Physical Therapist’s Role in Your Exercise Plan

Physical Therapist’s Role in Your Exercise Plan

By Professional Physical Therapy

Physical Therapists are experts in movement and physical performance and can give you the best advice if you’re interested in starting an exercise plan or just want to get moving more. Most people think that a physical therapist is only for people that are in pain or recovering from an injury. But they can do so much more!

It’s more important than ever for people to move because despite the extensive research that tells us that even moderate amounts of physical activity can lead to better health and a longer life, millions of Americans are not getting enough of it. The CDC released a recent report that showed more than 1 in 5 adults are inactive or not participating in any physical activity outside of work. According to Ruth Petersen, MD, Director of CDC’s division of Nutrition, Physical Activity, and Obesity, “Too many people are missing out on the health benefits of physical activity such as improved sleep, reduced blood pressure, and anxiety, lowered risk for heart disease, several cancers, and dementia (including Alzheimer’s disease).”

You can achieve health benefits by staying active and age, abilities, shape, or size do not matter. Anyone can do it and a Physical Therapist can help!

Why It’s Important to Get Moving and Remain Moving

According to the CDC, the benefits of physical activity include the following:

  • Improve mental/brain health
  • Reduce risk of disease
  • Help manage weight
  • Strengthen bones and muscles
  • Manage chronic health conditions
  • Increase chances of living longer
  • Improve ability to do everyday activities

Why Seeing a Physical Therapist is a Good Place to Start

Working with a physical therapist is a good place to start to figure out how to choose your movement or physical activity options. This will vary based on age, past injury history, ability level and community resources.

Often inactive people will start physical activity, overdo it, and injure themselves. When a PT works with someone, they do it appropriately and make sure you are working your body in the correct ways to prevent injury.

Many people experience pain when they move. And pain over a long period of time can lead to fear, preventing them from getting started. If this is the case, a physical therapist is typically the first line of treatment. If you are experiencing conditions like fibromyalgia, osteoarthritis, lower back pain or any type of pain that gets in the way of movement, physical therapy can help. PTs are movement experts and can map out a safe plan to re-introduce movement back into your life.

Finding the Right Plan

It can be overwhelming to find the right plan for you. PTs can take these steps to help you decide.

  1. Find out the warm-up exercises that are not painful.
  2. Consider your fitness goals (i.e., lose weight or get stronger)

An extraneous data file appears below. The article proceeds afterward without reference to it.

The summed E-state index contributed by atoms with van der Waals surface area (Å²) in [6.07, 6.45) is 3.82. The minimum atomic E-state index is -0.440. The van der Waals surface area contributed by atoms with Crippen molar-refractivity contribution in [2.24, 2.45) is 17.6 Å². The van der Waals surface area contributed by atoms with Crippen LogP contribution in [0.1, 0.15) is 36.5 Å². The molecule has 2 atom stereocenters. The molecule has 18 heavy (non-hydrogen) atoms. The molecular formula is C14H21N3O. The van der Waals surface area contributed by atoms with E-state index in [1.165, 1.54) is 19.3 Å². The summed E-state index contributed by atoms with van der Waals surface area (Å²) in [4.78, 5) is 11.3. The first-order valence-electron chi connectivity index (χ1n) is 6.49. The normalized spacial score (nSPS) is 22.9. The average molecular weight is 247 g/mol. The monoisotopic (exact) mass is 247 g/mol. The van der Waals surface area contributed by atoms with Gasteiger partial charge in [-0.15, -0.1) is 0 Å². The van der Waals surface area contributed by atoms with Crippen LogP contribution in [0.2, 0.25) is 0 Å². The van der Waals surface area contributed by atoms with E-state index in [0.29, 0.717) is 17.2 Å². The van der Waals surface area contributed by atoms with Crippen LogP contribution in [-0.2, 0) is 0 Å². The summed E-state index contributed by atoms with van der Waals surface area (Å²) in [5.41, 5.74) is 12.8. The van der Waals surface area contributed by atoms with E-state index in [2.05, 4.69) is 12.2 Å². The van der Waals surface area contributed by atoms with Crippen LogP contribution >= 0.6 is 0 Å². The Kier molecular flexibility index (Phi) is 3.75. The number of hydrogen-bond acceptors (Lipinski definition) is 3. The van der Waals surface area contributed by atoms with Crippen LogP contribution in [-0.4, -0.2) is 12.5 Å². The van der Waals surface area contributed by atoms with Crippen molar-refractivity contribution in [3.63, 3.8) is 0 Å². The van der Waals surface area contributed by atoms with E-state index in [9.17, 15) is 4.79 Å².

3. Develop exercise plan that includes mechanics that are right for your body.
  4. Educate you about choosing specific exercises (i.e., machine vs. free weights, number of reps, etc.)
  5. Figure out what you enjoy doing so you can stay with it.
  6. Develop a plan with proper techniques to avoid sore or injured muscles.

Tips to Get Started Safely and Avoid Injury

If you are thinking about getting more active and starting an exercise plan, Professional Physical Therapy’s Allison Stringer, MS, PT, FAAOMPT, CHA suggests starting with a dynamic warm-up because it has been shown to prevent injuries. A proper dynamic warm up includes movements that will make you “sweat” while increasing your heart rate, blood flow, deep muscle temperature, and respiratory rate. You can start with 5 minutes of jumping rope, jogging in place, or doing a few jumping jacks. Next you can perform the following movements starting with the head and then moving to the upper and lower parts of the body. Total warm-up should take about 10-15 minutes before you start exercising.

  • Move head up and down gently, turn head to the right and then left.
  • Side bend ear to the right shoulder and then to the left shoulder.
  • Wrist circles, clockwise and counterclockwise.
  • Roll shoulders, back and down (arms at your side).
  • Arm circles, stretch arms up and over your head and then cross them in front of your body, repeat bringing the arms up and then lower crossing arms behind the back.
  • Ankle circles, clockwise and counterclockwise.
  • Hip swings forward and back, swing one leg forward then backward (keep spine straight), repeat opposite leg.
  • Hip circles, standing on one leg, “draw” a large circle with the free knee, clockwise and counterclockwise.
  • Knee hugs, walking forward, bend the right hip and pull the right knee to the chest with both arms walking forward while alternating legs (keep spine straight).

Passive stretching should also be done after exercising to help prevent injury and to also help prevent muscle fatigue and soreness.

If you need help developing a comprehensive exercise program, you can seek advice and guidance of a trained Physical Therapist. A physical therapist can empower you to feel confident in your ability to take control of your health and find the best physical activity for you. You just might find you’re getting healthier, fitter and feeling better than ever!

If you want a movement plan or are experiencing pain that’s making it difficult to move, request an appointment at  Professional Physical Therapy for an assessment and/or physical therapy evaluation, so you can get your life healthier and more comfortable today!

Source: CDC, Centers for Disease Control and Prevention: Benefits of Physical Activity.

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